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About NUI Galway
About NUI Galway
Since 1845, NUI Galway has been sharing the highest quality teaching and research with Ireland and the world. Find out what makes our University so special – from our distinguished history to the latest news and campus developments.
Colleges & Schools
Colleges & Schools
NUI Galway has earned international recognition as a research-led university with a commitment to top quality teaching across a range of key areas of expertise.
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At NUI Galway, we believe that the best learning takes place when you apply what you learn in a real world context. That's why many of our courses include work placements or community projects.
NUI Galway to Host Biodiversity Workshop
Monday, 9 October 2006
NUI Galway will host a workshop entitled, 'Building a Biodiverse Galway: Practical, Social, and Environmental Considerations', on Wednesday 18 October, from 9am – 1pm. Five experts will discuss the planning and building aspects, and the human and environmental importance, of sustainable living and maintaining biodiversity in Galway City. The morning promises to be lively and informative, admission is free and open to all, but participants need to register in advance by emailing email@example.com. The event will take place at the Environmental Change Institute (ECI), The Orbsen Building, NUI Galway. Sarah Knight, Communications and Outreach Officer, ECI, NUI Galway commented: "Galway is growing rapidly, but we must ask whether we are creating a city we will want to live in. Recent years have seen a rapid rate of change from rural to urban land use in Galway city, but at the expense of our natural landscape. The social and environmental benefits of preserving some of the amazing biodiversity in Galway city are often overshadowed in the push to build to meet population demand". 'Building a Biodiverse Galway: Practical, Social, and Environmental Considerations'will feature the following speakers and topics: 'The social consequences of not considering a whole system approach to waste management', with Dr. Niamh Clune, Social Entrepreneur. 'How planners can incorporate natural landscapes', with Hendrik W. van der Kamp, Town Planner & President of the Irish Planning Institute. 'Building a green home in Ireland: design and materials', with Doug Johnson, Advocate of Alternative and Sustainable Technologies. 'Construction activities and their impact on the environment and communities', with Gerry Carty, Director, RPS Consulting Engineers, Galway. 'Community-derived green mapping in Galway city', with Dr. Frances Fahy, Department of Geography, NUI Galway. For members of Engineers Ireland, Continuing Professional Development (CPD) points for participation in this workshop are available. The workshop takes place during the annual Biodiversity Week for Galway City, 'Go Wild in the City!', which has been initiated to further the awareness of the wealth of biodiversity in the city, by the Habitats Sub-Group of the Galway City Development Board's Natural Environment and Waterways Mechanism. As well as the general promotion of public awareness of environmental issues in the city, the second main objective of this week is to provide a platform for informative interactions between city council staff, planners, developers, environmental researchers and campaigners, and interested members of the public, on the subjects of sustainable development and biodiversity in the city. - ends -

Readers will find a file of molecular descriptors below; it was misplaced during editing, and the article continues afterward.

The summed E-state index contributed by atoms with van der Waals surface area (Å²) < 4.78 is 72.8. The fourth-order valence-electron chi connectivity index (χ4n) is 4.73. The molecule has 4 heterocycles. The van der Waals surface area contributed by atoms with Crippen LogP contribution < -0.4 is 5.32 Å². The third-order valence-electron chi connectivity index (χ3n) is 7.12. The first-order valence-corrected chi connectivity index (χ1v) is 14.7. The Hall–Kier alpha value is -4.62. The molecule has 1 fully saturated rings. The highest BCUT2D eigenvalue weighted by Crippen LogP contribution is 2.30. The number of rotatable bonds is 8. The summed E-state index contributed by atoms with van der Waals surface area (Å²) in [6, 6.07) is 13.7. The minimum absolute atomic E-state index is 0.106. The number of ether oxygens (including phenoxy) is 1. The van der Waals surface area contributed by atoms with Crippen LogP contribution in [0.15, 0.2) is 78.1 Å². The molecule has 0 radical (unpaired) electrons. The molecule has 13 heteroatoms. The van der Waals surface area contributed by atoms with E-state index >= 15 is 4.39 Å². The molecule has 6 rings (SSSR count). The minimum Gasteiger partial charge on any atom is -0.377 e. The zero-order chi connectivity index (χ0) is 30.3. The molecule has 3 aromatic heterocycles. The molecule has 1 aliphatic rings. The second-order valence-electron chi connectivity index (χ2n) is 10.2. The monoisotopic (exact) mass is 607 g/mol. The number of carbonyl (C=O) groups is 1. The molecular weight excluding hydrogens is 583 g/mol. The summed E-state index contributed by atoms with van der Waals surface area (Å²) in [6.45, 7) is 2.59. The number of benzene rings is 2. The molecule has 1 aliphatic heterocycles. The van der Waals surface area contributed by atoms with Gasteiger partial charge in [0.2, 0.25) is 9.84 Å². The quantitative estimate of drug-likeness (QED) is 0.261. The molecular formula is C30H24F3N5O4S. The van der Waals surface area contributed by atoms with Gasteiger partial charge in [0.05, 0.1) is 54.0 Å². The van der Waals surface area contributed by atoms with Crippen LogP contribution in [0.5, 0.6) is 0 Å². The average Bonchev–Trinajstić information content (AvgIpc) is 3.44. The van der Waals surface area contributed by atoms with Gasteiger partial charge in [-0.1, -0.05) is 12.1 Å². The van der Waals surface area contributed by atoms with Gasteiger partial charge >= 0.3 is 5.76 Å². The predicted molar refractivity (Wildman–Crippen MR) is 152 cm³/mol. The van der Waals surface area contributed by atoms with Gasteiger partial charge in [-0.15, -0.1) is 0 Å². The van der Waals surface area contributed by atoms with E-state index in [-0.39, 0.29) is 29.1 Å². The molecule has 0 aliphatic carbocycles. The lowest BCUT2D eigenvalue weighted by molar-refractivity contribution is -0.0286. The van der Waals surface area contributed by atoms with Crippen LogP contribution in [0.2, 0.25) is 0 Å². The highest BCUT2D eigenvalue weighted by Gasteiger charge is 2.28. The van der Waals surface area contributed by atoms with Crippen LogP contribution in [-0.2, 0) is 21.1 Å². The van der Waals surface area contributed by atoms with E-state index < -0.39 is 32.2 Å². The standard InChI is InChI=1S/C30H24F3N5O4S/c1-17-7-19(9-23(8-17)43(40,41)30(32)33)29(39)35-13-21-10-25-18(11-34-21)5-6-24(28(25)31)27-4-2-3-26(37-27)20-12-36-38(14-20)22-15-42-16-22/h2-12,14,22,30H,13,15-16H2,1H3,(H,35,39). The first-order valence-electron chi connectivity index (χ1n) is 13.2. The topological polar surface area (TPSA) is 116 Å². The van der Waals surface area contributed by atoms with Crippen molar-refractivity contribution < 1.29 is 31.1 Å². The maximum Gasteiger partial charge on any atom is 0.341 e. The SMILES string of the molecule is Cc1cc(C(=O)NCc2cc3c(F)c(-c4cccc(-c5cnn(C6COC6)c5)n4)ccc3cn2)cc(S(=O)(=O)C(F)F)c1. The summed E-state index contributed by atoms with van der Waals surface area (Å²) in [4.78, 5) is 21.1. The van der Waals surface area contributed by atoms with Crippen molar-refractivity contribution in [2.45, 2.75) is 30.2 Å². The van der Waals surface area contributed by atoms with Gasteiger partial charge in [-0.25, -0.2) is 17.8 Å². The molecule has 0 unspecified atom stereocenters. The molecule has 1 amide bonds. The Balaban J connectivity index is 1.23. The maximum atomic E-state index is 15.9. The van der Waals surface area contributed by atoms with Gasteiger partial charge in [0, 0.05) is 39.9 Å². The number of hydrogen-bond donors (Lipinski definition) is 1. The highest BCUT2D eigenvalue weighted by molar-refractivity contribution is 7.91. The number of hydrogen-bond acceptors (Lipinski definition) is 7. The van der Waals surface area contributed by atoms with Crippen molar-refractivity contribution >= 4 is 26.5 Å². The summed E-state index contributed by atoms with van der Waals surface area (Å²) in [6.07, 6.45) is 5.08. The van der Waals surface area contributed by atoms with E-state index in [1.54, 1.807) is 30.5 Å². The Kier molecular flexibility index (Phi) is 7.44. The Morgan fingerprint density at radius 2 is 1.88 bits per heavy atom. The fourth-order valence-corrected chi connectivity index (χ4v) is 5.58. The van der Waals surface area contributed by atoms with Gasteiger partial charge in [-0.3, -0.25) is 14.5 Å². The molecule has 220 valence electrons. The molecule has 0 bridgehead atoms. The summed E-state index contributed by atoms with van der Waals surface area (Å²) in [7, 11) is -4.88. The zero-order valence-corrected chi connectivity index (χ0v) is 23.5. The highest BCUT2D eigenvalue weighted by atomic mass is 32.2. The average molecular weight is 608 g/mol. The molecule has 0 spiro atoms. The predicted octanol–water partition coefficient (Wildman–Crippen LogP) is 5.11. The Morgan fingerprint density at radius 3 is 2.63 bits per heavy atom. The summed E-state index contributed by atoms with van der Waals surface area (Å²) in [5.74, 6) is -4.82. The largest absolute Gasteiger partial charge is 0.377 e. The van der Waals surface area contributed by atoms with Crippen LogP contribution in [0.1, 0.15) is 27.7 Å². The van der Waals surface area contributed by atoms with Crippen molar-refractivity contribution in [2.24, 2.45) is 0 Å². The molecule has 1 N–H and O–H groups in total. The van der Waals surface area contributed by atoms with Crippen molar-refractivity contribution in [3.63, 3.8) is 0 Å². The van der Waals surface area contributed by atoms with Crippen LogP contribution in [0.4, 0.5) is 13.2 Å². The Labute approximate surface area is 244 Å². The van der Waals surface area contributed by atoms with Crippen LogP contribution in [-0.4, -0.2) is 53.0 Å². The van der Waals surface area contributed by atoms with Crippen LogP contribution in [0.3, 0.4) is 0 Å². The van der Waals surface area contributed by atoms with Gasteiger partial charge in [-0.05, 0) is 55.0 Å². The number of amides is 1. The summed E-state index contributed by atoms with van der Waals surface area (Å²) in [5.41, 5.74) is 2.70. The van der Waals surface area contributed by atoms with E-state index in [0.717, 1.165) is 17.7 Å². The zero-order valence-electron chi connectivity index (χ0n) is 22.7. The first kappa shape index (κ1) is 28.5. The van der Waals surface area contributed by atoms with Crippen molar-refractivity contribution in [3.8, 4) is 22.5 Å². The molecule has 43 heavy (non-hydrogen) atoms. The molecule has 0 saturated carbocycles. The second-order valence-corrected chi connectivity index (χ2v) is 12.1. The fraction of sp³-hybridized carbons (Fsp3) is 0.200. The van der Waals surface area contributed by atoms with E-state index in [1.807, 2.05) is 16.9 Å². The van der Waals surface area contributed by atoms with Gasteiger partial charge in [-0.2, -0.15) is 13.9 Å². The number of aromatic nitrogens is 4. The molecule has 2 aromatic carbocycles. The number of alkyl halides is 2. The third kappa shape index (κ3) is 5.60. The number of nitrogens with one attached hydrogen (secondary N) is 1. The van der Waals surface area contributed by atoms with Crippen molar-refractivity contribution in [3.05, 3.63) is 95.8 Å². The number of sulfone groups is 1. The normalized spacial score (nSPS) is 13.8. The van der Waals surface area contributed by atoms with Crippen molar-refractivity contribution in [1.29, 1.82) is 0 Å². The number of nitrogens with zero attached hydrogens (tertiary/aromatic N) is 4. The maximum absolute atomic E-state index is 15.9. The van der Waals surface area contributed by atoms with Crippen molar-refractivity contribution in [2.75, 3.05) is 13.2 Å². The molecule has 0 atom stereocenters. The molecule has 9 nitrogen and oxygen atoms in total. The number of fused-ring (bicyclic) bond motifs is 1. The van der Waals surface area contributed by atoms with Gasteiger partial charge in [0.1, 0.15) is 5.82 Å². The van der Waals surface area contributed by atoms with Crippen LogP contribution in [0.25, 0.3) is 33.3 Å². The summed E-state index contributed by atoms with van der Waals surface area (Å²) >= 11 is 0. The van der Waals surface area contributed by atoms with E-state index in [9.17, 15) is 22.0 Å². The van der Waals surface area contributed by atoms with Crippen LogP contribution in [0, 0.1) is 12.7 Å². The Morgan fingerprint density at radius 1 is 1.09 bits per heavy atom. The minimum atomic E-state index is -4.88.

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Plans Unveiled for Ulster-Connacht Medical School
Monday, 2 October 2006